WINDSOR LOCKS — Hamilton Sundstrand was one of four recipients of Bombardier Aerospace’s 2010 Corporate Social Responsibility Award, with the company’s Puerto Rico facility being one of eight award winners for Supplier Excellence (BASE). Hamilton Sundstrand is a subsidiary of United Technologies Corp.

The Social Responsibility award evaluated suppliers on six criteria: effective governing, valuing employees, building responsible products, operating sustainably, engaging suppliers, and acting as a responsible citizen.

The BASE award was given to the Puerto Rico facility’s Electronics Operations for achieving fact-based standards of high quality, delivery and competitiveness in 2010.

Hamilton Sundstrand provides systems for a variety of Bombardier’s aircraft programs, including the Challenger, Global, CRJ and CSeries aircrafts.

“This recognition … validates our efforts as a company to excel in meeting or exceeding our customers’ needs while conducting our business in a socially responsible and sustainable way,”

said Hamilton Sundstrand President David Gitlin.

 NEW HAVEN — BeCaid, LLC, a Yale spinoff working on brain development programs that are tied to physical exercise, is the latest member of Connecticut Innovations Inc.’s CTech@Science Park incubator.

BeCaid’s first product is designed to improve the learning ability of elementary school children and to help in identifying and treating ADHD in children through computer games that incorporate physical exercises with cognitive functions. The difficulty level of the games is adjusted to capability of the child, and corrective messaging and online error diagnostics for the child and teacher are provided.

CTech@Science Park is a 4,000-square-foot facility with nine early-stage information technology and medical device businesses.


 HARTFORD – The University of Connecticut’s Steven Suib received the 2011 Connecticut Medal of Science for his work in the fields of catalysis and materials science over the past 30 years. 

Suib is head of UConn’s chemistry department and is a Board of Trustees Distinguished Professor. His work involves synthesis of novel porous semiconductors used to make new chemicals for use in lithium batteries and oil spills, among other applications. He and his team are investigating ways reduce greenhouse gases and develop alternative energy sources using carbon dioxide, itself a greenhouse gas.

His team is also working with VeruTEK Technologies Inc., to clean up contaminated industrial and commercial properties and landfills using microemulsion catalysis that converts hazardous compounds into harmless materials. He also is researching synthesis of high temperature ceramic fiber composites used for aircraft engine parts.

He has collaborated with companies such as United Technologies, Pratt & Whitney, Hamilton Sundstrand, Olin, Yardney Technical Products, Pfizer and others.

The Connecticut Medal of Science is the state’s highest honor for scientists and engineers. Suib is the award’s sixth recipient.

 HARTFORD — Illinois-based online encyclopedia and reference guide has given its Top Local Government Website Award, citing its use of Web technology to provide overviews of local programs and businesses in the community, and its easy access to usable information. editors evaluated government Web sites on functionality and usability, timely content, access to e-government services and technological innovation.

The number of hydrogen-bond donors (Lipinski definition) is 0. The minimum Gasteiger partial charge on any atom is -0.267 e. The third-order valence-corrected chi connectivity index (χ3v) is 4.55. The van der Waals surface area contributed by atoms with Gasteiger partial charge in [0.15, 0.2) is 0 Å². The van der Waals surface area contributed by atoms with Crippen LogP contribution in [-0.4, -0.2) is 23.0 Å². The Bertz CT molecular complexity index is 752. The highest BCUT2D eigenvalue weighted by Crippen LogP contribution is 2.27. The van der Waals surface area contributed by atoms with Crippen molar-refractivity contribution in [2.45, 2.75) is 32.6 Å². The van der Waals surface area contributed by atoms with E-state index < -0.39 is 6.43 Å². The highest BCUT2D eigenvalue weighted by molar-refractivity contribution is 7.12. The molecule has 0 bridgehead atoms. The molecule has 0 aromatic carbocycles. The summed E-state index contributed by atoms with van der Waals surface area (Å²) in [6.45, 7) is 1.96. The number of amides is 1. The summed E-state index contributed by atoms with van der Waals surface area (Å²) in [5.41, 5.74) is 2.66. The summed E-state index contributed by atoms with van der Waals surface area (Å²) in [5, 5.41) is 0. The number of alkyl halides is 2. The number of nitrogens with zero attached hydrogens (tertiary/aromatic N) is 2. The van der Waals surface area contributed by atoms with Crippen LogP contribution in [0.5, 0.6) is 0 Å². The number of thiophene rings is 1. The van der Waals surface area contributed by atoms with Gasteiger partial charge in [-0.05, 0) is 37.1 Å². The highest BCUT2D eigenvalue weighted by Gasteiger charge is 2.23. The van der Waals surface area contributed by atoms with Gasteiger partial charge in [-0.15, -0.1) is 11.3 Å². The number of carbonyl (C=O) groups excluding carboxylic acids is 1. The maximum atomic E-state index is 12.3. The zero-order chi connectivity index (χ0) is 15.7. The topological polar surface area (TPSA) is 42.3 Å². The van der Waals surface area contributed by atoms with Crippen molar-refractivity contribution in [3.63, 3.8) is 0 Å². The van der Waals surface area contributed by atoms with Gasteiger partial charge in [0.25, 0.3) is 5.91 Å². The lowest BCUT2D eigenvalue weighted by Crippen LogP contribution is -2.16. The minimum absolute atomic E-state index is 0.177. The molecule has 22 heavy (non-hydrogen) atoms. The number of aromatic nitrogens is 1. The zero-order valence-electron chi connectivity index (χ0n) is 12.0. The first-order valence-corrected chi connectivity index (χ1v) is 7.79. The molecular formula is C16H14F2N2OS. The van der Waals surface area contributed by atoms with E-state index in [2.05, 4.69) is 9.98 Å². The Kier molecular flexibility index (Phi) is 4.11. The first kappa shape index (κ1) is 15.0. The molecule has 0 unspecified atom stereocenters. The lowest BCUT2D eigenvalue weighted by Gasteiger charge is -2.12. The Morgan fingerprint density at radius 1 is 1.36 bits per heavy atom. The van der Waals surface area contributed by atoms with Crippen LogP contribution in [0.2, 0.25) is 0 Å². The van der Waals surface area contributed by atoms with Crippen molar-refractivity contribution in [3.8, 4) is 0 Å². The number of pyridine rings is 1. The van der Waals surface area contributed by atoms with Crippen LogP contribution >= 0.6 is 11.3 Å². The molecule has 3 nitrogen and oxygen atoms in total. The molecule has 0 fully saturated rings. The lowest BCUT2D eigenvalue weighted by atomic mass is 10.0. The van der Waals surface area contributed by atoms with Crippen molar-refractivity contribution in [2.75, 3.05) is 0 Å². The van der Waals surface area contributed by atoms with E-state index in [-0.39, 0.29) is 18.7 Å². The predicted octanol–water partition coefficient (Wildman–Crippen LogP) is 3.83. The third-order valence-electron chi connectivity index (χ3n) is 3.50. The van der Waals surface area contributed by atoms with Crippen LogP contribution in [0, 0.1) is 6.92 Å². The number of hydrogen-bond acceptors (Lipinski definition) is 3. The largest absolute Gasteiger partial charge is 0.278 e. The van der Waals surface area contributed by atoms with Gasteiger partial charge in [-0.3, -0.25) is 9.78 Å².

“Popularity within our site changes in accordance with seasonal demands,” Hartford communications director Sarah Barr said. “If it is tax time, the finance pages are the most used. If it is back to school, is the go-to portal to get to our school system’s Web site. We highlight parking bans, so if there is a  snowstorm, we are an outlet for that information as well.”

Hartford’s spotlight at Juggle is located at

 Cox Communications is now offering wireless mobile phone service in Connecticut this month as part of its bundled services, which include cable television, Internet and landline telephone service.

Three Cox Wireless Solution stores opened in Manchester, Meriden and Enfield this month that sell mobile phone handsets, contracts and other services.

Cox will offer two-year mobile phone contracts started at about $30 per month, and will provide cash back for unused minutes up to $20 per month.

“Our primary audience is our existing customer base,” spokeswoman Amy Quinn said. Those who have at least one service with Cox are eligible for the bundle benefit. Those who add wireless service to their bundle will be eligible for upgrades to their cable television, Internet or home phone services.

“One of the reasons cable companies are jumping into the wireless market is because of 4G data capabilities, and video is a key driver,” said Ross Rubin, executive director of the market research firm NPD Group.

According to industry reports, Cox will use CDMA technology and its own wireless spectrum covering 76 percent of its wireline services area. It will use Sprint/Nextel’s networks on a roaming agreement for the rest of the coverage.

Cox is the first cable provider to launch wireless phone services, which debuted last year in California, Nebraska and Virginia. Along with Connecticut, the company is also launching service in Providence, R.I., and Cleveland.

 BETHEL — Bethel-based Bite-Lite has debuted mosquito-repelling candles that use new "Cloak & Scatter" technology developed by Bedoukian Research Inc. of Danbury. The candles were debuted at the National Hardware Show in Las Vegas.

Bite-Lite’s candles use a proprietary blend of essential oils designed to attack mosquito sensors and hide human users from insects the same way animals in the wild use natural scents to attack or deter pests. The company intends the candles to be a natural alternative to chemical or Citronella mosquito repellant methods.

Bite-Lite candles will be sold in stores and through its website,

 U.S. Sen. Richard Blumenthal announced his co-sponsorship of the PROTECT IP (Preventing Real Online Threats to Economic Creativity and Theft of Intellectual Property) Act of 2011 to crack down on websites selling counterfeit goods and illegally streaming media. The proposal includes a provision allowing rights holders to directly enforce violations of their intellectual property rights.

“While the Internet has revolutionized the way we do business, it is imperative that our laws keep pace with online commerce to crack down on unscrupulous criminals who flagrantly violate copyright law at the expense of American consumers and businesses,” Blumenthal said.